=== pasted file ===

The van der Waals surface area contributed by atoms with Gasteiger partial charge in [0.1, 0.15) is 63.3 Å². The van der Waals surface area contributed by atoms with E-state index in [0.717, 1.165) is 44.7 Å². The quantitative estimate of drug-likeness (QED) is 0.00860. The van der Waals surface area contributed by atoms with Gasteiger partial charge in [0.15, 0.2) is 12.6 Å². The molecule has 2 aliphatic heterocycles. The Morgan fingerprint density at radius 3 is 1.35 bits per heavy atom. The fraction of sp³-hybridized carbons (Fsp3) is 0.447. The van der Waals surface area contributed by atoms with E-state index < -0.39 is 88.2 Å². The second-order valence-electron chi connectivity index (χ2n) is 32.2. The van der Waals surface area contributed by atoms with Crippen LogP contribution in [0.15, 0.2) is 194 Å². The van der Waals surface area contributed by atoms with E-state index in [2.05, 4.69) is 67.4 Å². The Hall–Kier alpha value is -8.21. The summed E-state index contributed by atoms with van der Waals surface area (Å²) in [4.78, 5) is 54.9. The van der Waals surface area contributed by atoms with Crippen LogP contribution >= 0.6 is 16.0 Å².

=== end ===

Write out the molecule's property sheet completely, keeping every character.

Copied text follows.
The van der Waals surface area contributed by atoms with Gasteiger partial charge in [0.1, 0.15) is 63.3 Å². The van der Waals surface area contributed by atoms with E-state index in [0.717, 1.165) is 44.7 Å². The quantitative estimate of drug-likeness (QED) is 0.00860. The van der Waals surface area contributed by atoms with Gasteiger partial charge in [0.15, 0.2) is 12.6 Å². The molecule has 2 aliphatic heterocycles. The Morgan fingerprint density at radius 3 is 1.35 bits per heavy atom. The fraction of sp³-hybridized carbons (Fsp3) is 0.447. The van der Waals surface area contributed by atoms with E-state index < -0.39 is 88.2 Å². The second-order valence-electron chi connectivity index (χ2n) is 32.2. The van der Waals surface area contributed by atoms with Crippen LogP contribution in [0.15, 0.2) is 194 Å². The van der Waals surface area contributed by atoms with E-state index in [2.05, 4.69) is 67.4 Å². The Hall–Kier alpha value is -8.21. The summed E-state index contributed by atoms with van der Waals surface area (Å²) in [4.78, 5) is 54.9. The van der Waals surface area contributed by atoms with Crippen LogP contribution >= 0.6 is 16.0 Å².